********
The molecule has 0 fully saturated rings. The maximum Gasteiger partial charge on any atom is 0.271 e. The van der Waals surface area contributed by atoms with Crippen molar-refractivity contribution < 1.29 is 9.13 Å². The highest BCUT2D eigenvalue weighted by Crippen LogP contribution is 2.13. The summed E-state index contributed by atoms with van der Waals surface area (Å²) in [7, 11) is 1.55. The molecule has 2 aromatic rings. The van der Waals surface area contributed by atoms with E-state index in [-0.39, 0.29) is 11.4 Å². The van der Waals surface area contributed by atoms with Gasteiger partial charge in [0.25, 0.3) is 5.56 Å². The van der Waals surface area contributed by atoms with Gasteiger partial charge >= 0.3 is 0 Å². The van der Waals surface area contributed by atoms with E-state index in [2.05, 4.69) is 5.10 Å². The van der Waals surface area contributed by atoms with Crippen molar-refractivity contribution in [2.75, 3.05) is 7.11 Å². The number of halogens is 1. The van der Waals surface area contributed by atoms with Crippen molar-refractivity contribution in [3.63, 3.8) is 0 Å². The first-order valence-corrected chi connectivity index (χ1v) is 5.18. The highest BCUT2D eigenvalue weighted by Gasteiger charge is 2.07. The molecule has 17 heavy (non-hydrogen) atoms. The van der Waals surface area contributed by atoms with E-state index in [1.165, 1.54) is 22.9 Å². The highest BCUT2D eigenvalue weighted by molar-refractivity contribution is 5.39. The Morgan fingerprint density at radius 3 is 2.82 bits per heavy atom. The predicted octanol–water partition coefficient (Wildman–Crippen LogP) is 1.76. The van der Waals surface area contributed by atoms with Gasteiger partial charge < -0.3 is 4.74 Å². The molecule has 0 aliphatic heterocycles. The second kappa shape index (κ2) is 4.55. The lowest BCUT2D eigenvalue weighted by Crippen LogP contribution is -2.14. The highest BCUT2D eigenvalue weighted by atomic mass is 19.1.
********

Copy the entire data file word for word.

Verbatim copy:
The molecule has 0 fully saturated rings. The maximum Gasteiger partial charge on any atom is 0.271 e. The van der Waals surface area contributed by atoms with Crippen molar-refractivity contribution < 1.29 is 9.13 Å². The highest BCUT2D eigenvalue weighted by Crippen LogP contribution is 2.13. The summed E-state index contributed by atoms with van der Waals surface area (Å²) in [7, 11) is 1.55. The molecule has 2 aromatic rings. The van der Waals surface area contributed by atoms with E-state index in [-0.39, 0.29) is 11.4 Å². The van der Waals surface area contributed by atoms with Gasteiger partial charge in [0.25, 0.3) is 5.56 Å². The van der Waals surface area contributed by atoms with Gasteiger partial charge >= 0.3 is 0 Å². The van der Waals surface area contributed by atoms with E-state index in [2.05, 4.69) is 5.10 Å². The van der Waals surface area contributed by atoms with Crippen molar-refractivity contribution in [2.75, 3.05) is 7.11 Å². The number of halogens is 1. The van der Waals surface area contributed by atoms with Crippen molar-refractivity contribution in [3.63, 3.8) is 0 Å². The first-order valence-corrected chi connectivity index (χ1v) is 5.18. The highest BCUT2D eigenvalue weighted by Gasteiger charge is 2.07. The molecule has 17 heavy (non-hydrogen) atoms. The van der Waals surface area contributed by atoms with E-state index in [1.165, 1.54) is 22.9 Å². The highest BCUT2D eigenvalue weighted by molar-refractivity contribution is 5.39. The Morgan fingerprint density at radius 3 is 2.82 bits per heavy atom. The predicted octanol–water partition coefficient (Wildman–Crippen LogP) is 1.76. The van der Waals surface area contributed by atoms with Gasteiger partial charge < -0.3 is 4.74 Å². The molecule has 0 aliphatic heterocycles. The second kappa shape index (κ2) is 4.55. The lowest BCUT2D eigenvalue weighted by Crippen LogP contribution is -2.14. The highest BCUT2D eigenvalue weighted by atomic mass is 19.1.